Bozeman Talk on Gordon Butte Energy Storage Project

RobG

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When I'm not acting like a hippie on the internet I'm the chair of the Central MT Section of the Institute of Electrical and Electronic Engineers (IEEE). Paul Bockus and Carl Borgquist from Absaroka Energy will be giving a presentation on the Gordon Butte Project to us on Wednesday, May 6th from 5:30-7pm at 108 EPS, on campus at MSU Bozeman. It should be non-technical and may be of interest if you are interested in the good, bad, and ugly of renewable energy.

You can find more about the project at their website and also from a BDC article "Planned Meagher County hydro storage project could buffer wind, solar surges." It seems crazy at first glance to use electricity to pump water into a upper reservoir and then create electricity by discharging it into a lower reservoir, but it actually works well under some circumstances.

The complete announcement is below.
IEEE Central Montana Section
Monthly Meeting Announcement

When: Wednesday, May 6th, 2015, 5:30PM for Pizza, Talk at 6:00PM
Where: 108 EPS on the MSU Campus
Who: Mr. Paul Bockus with Mr. Carl Borgquist
What: Gordon Butte Project

Mr. Paul Bockus is Business Development Director for Absaroka Energy. He will be joined by the president of Absaroka Energy, Mr. Carl Borgquist, to discuss the Gordon Butte Project. The Gordon Butte project is a pumped storage hydroelectric project located in central Montana near Martinsdale.

"One of the issues facing renewable energy in Montana is storing the energy produced during periods of low demand such as night. Pumped storage is one method to store this energy so it can be used during peak demand. With pumped storage, during the periods of low demand, excess electricity is used to pump water to an upper reservoir. When the electricity is needed the water from the upper reservoir is discharged through a turbine into the lower reservoir.
The Gordon Butte Hydro Pumped Storage Facility will consist of upper and lower closed-loop reservoirs connected by an underground concrete and steel-lined hydraulic shaft. Each reservoir will be approximately 4,000 feet long and 1,000 feet wide with depths of 50 to 75 feet. As currently designed, an underground powerhouse with four turbine-generators would be located at the bottom reservoir. These generators would provide an installed capacity of 400 megawatts, allowing for an estimated annual energy generation of 1300 gigawatt hours. This facility will provide ancillary and balancing capabilities to Montana’s emerging renewable energy industry, as well as, provide multiple services to facilitate stability, reliability, growth and longevity to existing energy infrastructure and resources in the state and region."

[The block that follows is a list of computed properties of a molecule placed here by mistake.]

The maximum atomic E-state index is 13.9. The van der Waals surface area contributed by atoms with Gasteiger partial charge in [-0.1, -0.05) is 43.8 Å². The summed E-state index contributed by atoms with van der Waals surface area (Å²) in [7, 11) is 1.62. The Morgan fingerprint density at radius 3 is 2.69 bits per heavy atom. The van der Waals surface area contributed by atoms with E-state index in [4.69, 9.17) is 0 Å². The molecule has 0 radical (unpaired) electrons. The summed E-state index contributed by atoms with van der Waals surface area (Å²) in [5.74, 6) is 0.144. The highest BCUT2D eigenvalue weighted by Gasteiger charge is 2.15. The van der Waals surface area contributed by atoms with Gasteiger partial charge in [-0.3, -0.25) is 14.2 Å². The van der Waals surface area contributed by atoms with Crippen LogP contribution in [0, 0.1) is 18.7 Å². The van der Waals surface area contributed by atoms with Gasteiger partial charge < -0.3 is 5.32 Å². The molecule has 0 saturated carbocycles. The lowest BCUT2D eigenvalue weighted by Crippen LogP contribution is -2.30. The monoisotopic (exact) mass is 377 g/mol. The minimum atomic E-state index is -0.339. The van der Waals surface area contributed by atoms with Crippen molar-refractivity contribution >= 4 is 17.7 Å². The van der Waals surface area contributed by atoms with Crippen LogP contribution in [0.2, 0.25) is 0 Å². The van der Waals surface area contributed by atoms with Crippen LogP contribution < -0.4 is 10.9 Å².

Please RSVP on the section website at:
http://ewh.ieee.org/r6/montana/
 

Cornell2012

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Is this going to be recorded? I'd be interested in seeing more about this, but won't be able to make it in person.
 

RobG

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Actually at the request of the regional folks I have recorded the last two, but then they said they weren't ready to upload them. They might be now - I'll let you know.
 

Nameless Range

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I don't know much about renewable energy, but last week was Tesla's big announcement about the PowerWall. It seems like that could be a game changer in terms of renewable energy.

Each reservoir will be approximately 4,000 feet long and 1,000 feet wide with depths of 50 to 75 feet. As currently designed, an underground powerhouse with four turbine-generators would be located at the bottom reservoir

Sounds like a couple pretty big reservoirs. I wonder if their is any heartburn over using that much water. I know there are fights over water constantly in that area
 

Cornell2012

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Sounds like a couple pretty big reservoirs. I wonder if their is any heartburn over using that much water. I know there are fights over water constantly in that area

The thing is, it doesn't really consume water, except what gets lost to evaporation (an incentive to make the reservoirs deep to reduce surface area). The reservoir will get partially replenished by rainwater (essentially free energy from the sky in a setup like this). After the initial fill-up, it shouldn't require that much additional water input. I believe a number of these pumped hydro storage facilities put liners in the reservoirs so that none of it seeps into the ground in order to further minimize water usage.
 

RobG

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It does seem like chasing your tail. After seeing the project announcement last year I looked into it a bit. Round trip efficiency is reportedly 70-85% which is way better than I expected. This is an old technology generally used to help nuclear plants run more efficiently. You can't turn off nuclear plants when you don't want to use them so the reservoirs are used to store the energy during off-peak hours. Since nuclear isn't popular in the states we don't see pumped storage used much but it is used in Japan for about 10% of their electricity. Using them to buffer the erratic nature of solar and wind is relatively new.

One pumped storage facility in North Wales has 6 generators, each of which can deliver 317 MW in 10 seconds.

I don't know what the effect on wildlife will be, but it will create two big watering holes for sure.